There were times, when he has stayed with me, when he wasn’t legal. Today he is legal [in Israel] most hours until 10pm, but sometimes he has been illegal. For example once, during my father’s last days, I needed a lot of help with him, and I asked him [Palestinian man] to help out during Passover. As a single child I didn’t have anyone else to help me, and he basically behaved as my brother. Then I brought a friend, and we both smuggled him back into the West Bank after Passover. I felt like those in the Holocaust, who smuggled people, because if we had been caught, it would have been bad. I would sit in prison or something like that – him and I.
He and I became really good friends. He is a half-brother, in spite of our 25 years of age difference and the differences in our cultures.
“I Want Peace”
Women Wage Peace [Israeli grassroots peace movement] don’t say anything else besides “we want peace.” Every beauty queen wants world peace, myself included.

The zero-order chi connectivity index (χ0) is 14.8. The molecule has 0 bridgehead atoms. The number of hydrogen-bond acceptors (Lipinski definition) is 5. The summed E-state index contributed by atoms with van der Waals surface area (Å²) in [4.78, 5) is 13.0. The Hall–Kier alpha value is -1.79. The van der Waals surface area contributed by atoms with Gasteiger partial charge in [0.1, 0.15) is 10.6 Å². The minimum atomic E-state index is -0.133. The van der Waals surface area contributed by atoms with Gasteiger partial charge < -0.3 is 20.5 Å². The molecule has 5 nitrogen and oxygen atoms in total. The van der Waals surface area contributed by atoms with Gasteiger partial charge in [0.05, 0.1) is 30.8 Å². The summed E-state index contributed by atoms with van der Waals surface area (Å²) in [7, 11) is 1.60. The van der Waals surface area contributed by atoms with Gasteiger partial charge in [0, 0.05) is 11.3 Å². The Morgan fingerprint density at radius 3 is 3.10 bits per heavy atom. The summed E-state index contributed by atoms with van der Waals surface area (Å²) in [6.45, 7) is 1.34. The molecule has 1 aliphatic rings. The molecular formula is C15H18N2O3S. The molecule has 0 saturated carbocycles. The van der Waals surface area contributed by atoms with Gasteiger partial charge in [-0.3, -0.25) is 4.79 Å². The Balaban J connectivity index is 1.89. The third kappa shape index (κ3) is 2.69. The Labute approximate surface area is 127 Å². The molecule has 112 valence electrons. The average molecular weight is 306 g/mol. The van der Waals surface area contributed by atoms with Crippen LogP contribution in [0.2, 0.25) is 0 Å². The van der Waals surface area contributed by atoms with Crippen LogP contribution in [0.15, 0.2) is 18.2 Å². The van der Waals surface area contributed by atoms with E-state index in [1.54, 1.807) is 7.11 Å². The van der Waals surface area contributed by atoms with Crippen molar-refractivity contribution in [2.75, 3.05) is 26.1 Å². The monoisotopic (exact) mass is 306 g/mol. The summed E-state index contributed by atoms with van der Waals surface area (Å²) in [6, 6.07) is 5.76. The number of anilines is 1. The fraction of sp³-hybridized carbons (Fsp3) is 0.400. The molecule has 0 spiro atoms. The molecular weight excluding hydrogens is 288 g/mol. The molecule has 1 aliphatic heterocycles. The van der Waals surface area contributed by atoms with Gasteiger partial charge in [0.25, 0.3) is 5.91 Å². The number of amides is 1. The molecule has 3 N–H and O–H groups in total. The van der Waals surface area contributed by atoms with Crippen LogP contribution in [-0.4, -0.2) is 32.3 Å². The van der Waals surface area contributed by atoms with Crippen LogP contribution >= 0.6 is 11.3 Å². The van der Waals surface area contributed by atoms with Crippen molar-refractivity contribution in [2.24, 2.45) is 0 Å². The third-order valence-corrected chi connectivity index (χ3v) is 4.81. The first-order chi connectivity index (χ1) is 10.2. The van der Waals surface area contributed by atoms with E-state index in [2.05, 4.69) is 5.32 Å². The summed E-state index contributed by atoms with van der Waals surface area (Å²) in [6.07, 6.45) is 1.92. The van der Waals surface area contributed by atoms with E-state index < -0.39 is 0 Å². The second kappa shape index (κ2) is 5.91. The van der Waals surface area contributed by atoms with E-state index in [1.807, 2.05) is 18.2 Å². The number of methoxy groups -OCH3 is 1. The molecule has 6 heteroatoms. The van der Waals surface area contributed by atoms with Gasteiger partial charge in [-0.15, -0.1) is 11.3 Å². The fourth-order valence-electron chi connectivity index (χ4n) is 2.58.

The moment they [Women Wage Peace] will say something peace, they would get destroyed. They don’t have an existence besides this general thing about wanting peace, which covers the official statements of political parties all from Likud [center-right to right-wing political party in Israel] to Meretz [left-wing, social-democratic, and green, political party in Israel].
Women Wage Peace’s messages are not political, and I am a person with a political vision, and if I began speaking to most of the women there for a minute and a half, we would get into a political argument.
I’m Not An Activist
I don’t do anything. I’m very lazy.
The things I do are not out of choice. I only see bad things. I feel like running away all the time, but I don’t have where to.
And I’m not an activist. I take good care of myself.
I can’t say that I’m happy about the possibility of having a foreign man [a refugee] living in my place in the future, but I have to wake up in the morning and to look in the mirror. For now he’s still not here, and it’s very easy to sign up to take in a refugee, and if he comes, we’ll deal with it.
I like to disconnect from life sometimes though, and I really do do that, because I know that I always have to do something, which goes against the stream. I’m always anti-stream, but again, I was born like this. It’s not a choice. I’m always on the outside. On one hand I’m very mainstream, living in a very bourgeois area, and on the other hand, I’m always outside.
But I don’t experience it as a choice. That’s how I am. I need to do something, because otherwise what would I be? I would just be part of the awful stream here.
Interview conducted on May 14, 2018